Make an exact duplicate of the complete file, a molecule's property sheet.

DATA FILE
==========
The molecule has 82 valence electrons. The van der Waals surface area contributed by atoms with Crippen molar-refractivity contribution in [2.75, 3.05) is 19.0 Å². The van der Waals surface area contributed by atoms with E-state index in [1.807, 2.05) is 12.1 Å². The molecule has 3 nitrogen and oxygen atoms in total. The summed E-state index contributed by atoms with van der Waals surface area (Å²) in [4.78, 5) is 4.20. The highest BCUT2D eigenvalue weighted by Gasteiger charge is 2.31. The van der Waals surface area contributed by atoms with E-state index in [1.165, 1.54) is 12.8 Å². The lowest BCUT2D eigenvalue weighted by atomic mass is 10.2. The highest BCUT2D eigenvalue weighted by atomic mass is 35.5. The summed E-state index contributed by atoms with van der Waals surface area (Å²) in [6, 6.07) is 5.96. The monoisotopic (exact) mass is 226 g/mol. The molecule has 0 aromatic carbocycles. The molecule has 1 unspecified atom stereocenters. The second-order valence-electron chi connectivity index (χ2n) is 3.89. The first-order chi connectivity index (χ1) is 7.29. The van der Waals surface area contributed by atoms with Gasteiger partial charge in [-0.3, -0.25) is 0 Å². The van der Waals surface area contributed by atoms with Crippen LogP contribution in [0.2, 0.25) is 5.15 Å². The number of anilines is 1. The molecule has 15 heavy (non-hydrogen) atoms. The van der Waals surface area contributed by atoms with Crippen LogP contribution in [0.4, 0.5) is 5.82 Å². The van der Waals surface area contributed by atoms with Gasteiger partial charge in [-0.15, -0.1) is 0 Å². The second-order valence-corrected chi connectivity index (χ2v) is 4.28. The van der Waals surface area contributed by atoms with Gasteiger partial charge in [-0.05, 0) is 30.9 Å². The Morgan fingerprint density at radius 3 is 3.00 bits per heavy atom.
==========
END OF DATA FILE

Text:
The molecule has 82 valence electrons. The van der Waals surface area contributed by atoms with Crippen molar-refractivity contribution in [2.75, 3.05) is 19.0 Å². The van der Waals surface area contributed by atoms with E-state index in [1.807, 2.05) is 12.1 Å². The molecule has 3 nitrogen and oxygen atoms in total. The summed E-state index contributed by atoms with van der Waals surface area (Å²) in [4.78, 5) is 4.20. The highest BCUT2D eigenvalue weighted by Gasteiger charge is 2.31. The van der Waals surface area contributed by atoms with E-state index in [1.165, 1.54) is 12.8 Å². The lowest BCUT2D eigenvalue weighted by atomic mass is 10.2. The highest BCUT2D eigenvalue weighted by atomic mass is 35.5. The summed E-state index contributed by atoms with van der Waals surface area (Å²) in [6, 6.07) is 5.96. The monoisotopic (exact) mass is 226 g/mol. The molecule has 0 aromatic carbocycles. The molecule has 1 unspecified atom stereocenters. The second-order valence-electron chi connectivity index (χ2n) is 3.89. The first-order chi connectivity index (χ1) is 7.29. The van der Waals surface area contributed by atoms with Gasteiger partial charge in [-0.3, -0.25) is 0 Å². The van der Waals surface area contributed by atoms with Crippen LogP contribution in [0.2, 0.25) is 5.15 Å². The number of anilines is 1. The molecule has 15 heavy (non-hydrogen) atoms. The van der Waals surface area contributed by atoms with Crippen LogP contribution in [0.4, 0.5) is 5.82 Å². The van der Waals surface area contributed by atoms with Gasteiger partial charge in [-0.15, -0.1) is 0 Å². The second-order valence-corrected chi connectivity index (χ2v) is 4.28. The van der Waals surface area contributed by atoms with Gasteiger partial charge in [-0.05, 0) is 30.9 Å². The Morgan fingerprint density at radius 3 is 3.00 bits per heavy atom.